Effect of Fiber Dispersion and Self-phase Modulation in Multi-channel Subcarrier Multiplexed Optical Signal Transmission
- Author: Kim Kyoungsoo, Jeong Jichai, Lee Jaehoon
- Organization: Kim Kyoungsoo; Jeong Jichai; Lee Jaehoon
- Publish: Current Optics and Photonics Volume 14, Issue4, p351~356, 25 Dec 2010
We investigated the combined effect of fiber chromatic dispersion and self-phase modulation (SPM)in multi-channel subcarrier multiplexed (SCM) optical transmission systems. We theoretically analyzed the transmission characteristics of the SCM signals with the effect of SPM and chromatic dispersion in a single-mode optical fiber by numerical simulations based on the nonlinear Schrodinger equation. The numerical simulation results revealed that the effect of fiber dispersion and SPM could occur independently between subcarrier channels in two-channel SCM systems for small optical modulation index (OMI) and large channel spacing. However, for large OMI, small channel spacing, and large fiber launching power,we found a performance degradation of the two-channel system compared to that of a single-channel system. These parameters are therefore important for the optimization of multi-channel SCM systems applicable to radio over fiber networks.
Subcarrier multiplexing , Dispersion , Self-phase modulation , Radio-over-fiber , (060.2330) Fiber optics communications , (060.2360) Fiber optics links and subsystems , (060.4510) Optical communications
Radio over fiber (RoF) technology has received much interest in order to accommodate demands for increased bandwidth and diversity of services [1?2]. The advantage of RoF technology is the use of an optical fiber with low loss and wide bandwidth for signal transmission. The use of RoF technologies can reduce the size of radio base stations (RBSs) because each RBS needs only a device for optical-to-electrical conversion. Moreover, since the radio modulation unit is located at the control station (CS), the RBSs can use the same frequency band to transmit their radio signals.
RoF technology is often considered one of the simplest solutions to providing future wireless broadband access, and an RoF system including wireless communication systems has recently been proposed . In multi-service environments,the transmission capacity and the number of users in a RoF network can be increased by using sub-carrier multiplexing(SCM) technology that enables multiple RF signals to be transmitted simultaneously over fiber-optic links.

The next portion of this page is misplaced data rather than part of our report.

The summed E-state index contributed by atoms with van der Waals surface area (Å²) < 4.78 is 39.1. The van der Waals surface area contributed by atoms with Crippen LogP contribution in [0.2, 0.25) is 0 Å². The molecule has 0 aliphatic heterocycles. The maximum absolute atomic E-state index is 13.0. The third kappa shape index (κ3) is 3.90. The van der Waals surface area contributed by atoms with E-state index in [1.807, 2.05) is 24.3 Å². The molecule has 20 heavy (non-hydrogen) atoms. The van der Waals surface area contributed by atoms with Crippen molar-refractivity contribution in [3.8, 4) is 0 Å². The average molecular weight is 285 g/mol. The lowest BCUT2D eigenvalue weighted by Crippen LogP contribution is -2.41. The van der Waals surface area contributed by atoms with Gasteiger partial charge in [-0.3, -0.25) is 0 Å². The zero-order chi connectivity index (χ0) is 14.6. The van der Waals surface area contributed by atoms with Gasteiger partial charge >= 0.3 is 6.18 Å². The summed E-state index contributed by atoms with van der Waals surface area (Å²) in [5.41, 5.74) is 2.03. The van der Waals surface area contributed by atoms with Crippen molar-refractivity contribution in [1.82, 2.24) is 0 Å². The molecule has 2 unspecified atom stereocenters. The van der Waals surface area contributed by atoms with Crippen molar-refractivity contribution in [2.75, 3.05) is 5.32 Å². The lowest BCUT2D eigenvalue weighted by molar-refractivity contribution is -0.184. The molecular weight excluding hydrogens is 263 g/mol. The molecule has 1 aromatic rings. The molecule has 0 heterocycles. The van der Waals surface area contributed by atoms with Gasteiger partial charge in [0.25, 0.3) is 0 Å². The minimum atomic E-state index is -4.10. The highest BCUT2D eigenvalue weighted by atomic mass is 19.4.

However, when either the subcarrier frequency or the required transmission distance is large, the quality of the signal becomes degraded due to the impairment from the optical fiber channel such as the fiber nonlinearities  and the dispersion-induced power penalty (DIPP) that alters the first null point of the fiber transmission response dependent upon the subcarrier frequencies and transmission distance. Although the self-phase modulation (SPM)-induced fiber dispersion compensation effect in millimeter-wave optical transmission systems has been investigated [6,7], the analysis has been limited to transmission systems with a single subcarrier. In this paper, we investigate, for the first time to our knowledge, the combined effect of fiber dispersion and SPM in multi-channel optical SCM transmission systems by theoretical analyses and numerical simulations.
We performed simulations of a two-channel SCM signal and calculated the RF power of the subcarrier signals under various SCM transmission environments, including the effects of fiber dispersion and SPM. From the simulated data, we investigate the effect of the optical modulation index (OMI),fiber launching power, and SCM channel spacing on the transmission of SCM signals.
The objective of this paper is to theoretically investigate the combined effect of fiber chromatic dispersion and SPM in optical multi-channel SCM transmission systems.The transmission distance at
P3dBafter the SMF link with the fiber dispersion and SPM effects can be increased by applying higher fiber launching power into the fiber channel link. However, this gain can be degraded in multichannel environments by the interaction among the subcarrier signals especially at higher fiber launching power. Because it is very difficult to distinguish the origin of these effects in multi-channel environments, we performed numerical simulations using the two-channel SCM signals first to accurately investigate and understand the origin of their interactions.
Several studies on the feasibility of fiber-induced SPM to compensate for fiber dispersion effects have been reported[6,7]. For a single SCM channel, the nonlinear phase shift induced by SPM at a propagation distance z and normalized time in a frame moving at the group velocity,
T = t ? z / vgis expressed as :
with the field envelope at the fiber input,
Asingle(0, T) = √ P0√ 1+mi cos(2 πfmt) where P0is the optical power, miis the optical modulation index, fmis the RF subcarrier frequency, αis the fiber attenuation coefficient, n2is the nonlinear index coefficient, Aeffis the effective core area of the fiber, and λis the wavelength of the optical carrier.
For an SCM signal with two RF subcarrier channels(shown in Fig. 1), the initial pulse envelope and the nonlinear phase shift induced by SPM can be expressed as: